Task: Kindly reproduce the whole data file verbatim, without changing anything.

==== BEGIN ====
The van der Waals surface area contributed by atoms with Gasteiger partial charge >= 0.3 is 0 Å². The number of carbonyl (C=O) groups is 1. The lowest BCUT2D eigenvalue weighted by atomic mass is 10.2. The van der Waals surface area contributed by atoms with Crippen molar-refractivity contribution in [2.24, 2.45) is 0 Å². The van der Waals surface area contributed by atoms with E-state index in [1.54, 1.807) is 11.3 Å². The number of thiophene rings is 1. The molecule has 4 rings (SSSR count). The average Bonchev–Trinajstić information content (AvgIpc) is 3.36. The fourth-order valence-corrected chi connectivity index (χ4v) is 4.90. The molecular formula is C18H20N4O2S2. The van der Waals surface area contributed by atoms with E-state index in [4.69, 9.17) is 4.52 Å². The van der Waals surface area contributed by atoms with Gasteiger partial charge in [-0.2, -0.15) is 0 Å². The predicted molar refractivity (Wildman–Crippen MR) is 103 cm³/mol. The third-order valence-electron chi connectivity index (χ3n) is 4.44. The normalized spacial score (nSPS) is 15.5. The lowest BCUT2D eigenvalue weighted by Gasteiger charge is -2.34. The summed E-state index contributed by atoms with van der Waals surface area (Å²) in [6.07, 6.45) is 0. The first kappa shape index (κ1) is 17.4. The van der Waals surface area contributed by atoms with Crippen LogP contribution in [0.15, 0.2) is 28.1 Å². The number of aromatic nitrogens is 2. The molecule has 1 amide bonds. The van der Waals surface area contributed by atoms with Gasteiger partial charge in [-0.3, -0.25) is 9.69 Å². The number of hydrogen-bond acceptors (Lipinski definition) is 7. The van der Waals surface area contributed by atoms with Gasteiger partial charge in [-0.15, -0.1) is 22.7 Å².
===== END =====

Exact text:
The van der Waals surface area contributed by atoms with Gasteiger partial charge >= 0.3 is 0 Å². The number of carbonyl (C=O) groups is 1. The lowest BCUT2D eigenvalue weighted by atomic mass is 10.2. The van der Waals surface area contributed by atoms with Crippen molar-refractivity contribution in [2.24, 2.45) is 0 Å². The van der Waals surface area contributed by atoms with E-state index in [1.54, 1.807) is 11.3 Å². The number of thiophene rings is 1. The molecule has 4 rings (SSSR count). The average Bonchev–Trinajstić information content (AvgIpc) is 3.36. The fourth-order valence-corrected chi connectivity index (χ4v) is 4.90. The molecular formula is C18H20N4O2S2. The van der Waals surface area contributed by atoms with E-state index in [4.69, 9.17) is 4.52 Å². The van der Waals surface area contributed by atoms with Gasteiger partial charge in [-0.2, -0.15) is 0 Å². The predicted molar refractivity (Wildman–Crippen MR) is 103 cm³/mol. The third-order valence-electron chi connectivity index (χ3n) is 4.44. The normalized spacial score (nSPS) is 15.5. The lowest BCUT2D eigenvalue weighted by Gasteiger charge is -2.34. The summed E-state index contributed by atoms with van der Waals surface area (Å²) in [6.07, 6.45) is 0. The first kappa shape index (κ1) is 17.4. The van der Waals surface area contributed by atoms with Crippen LogP contribution in [0.15, 0.2) is 28.1 Å². The number of aromatic nitrogens is 2. The molecule has 1 amide bonds. The van der Waals surface area contributed by atoms with Gasteiger partial charge in [-0.3, -0.25) is 9.69 Å². The number of hydrogen-bond acceptors (Lipinski definition) is 7. The van der Waals surface area contributed by atoms with Gasteiger partial charge in [-0.15, -0.1) is 22.7 Å².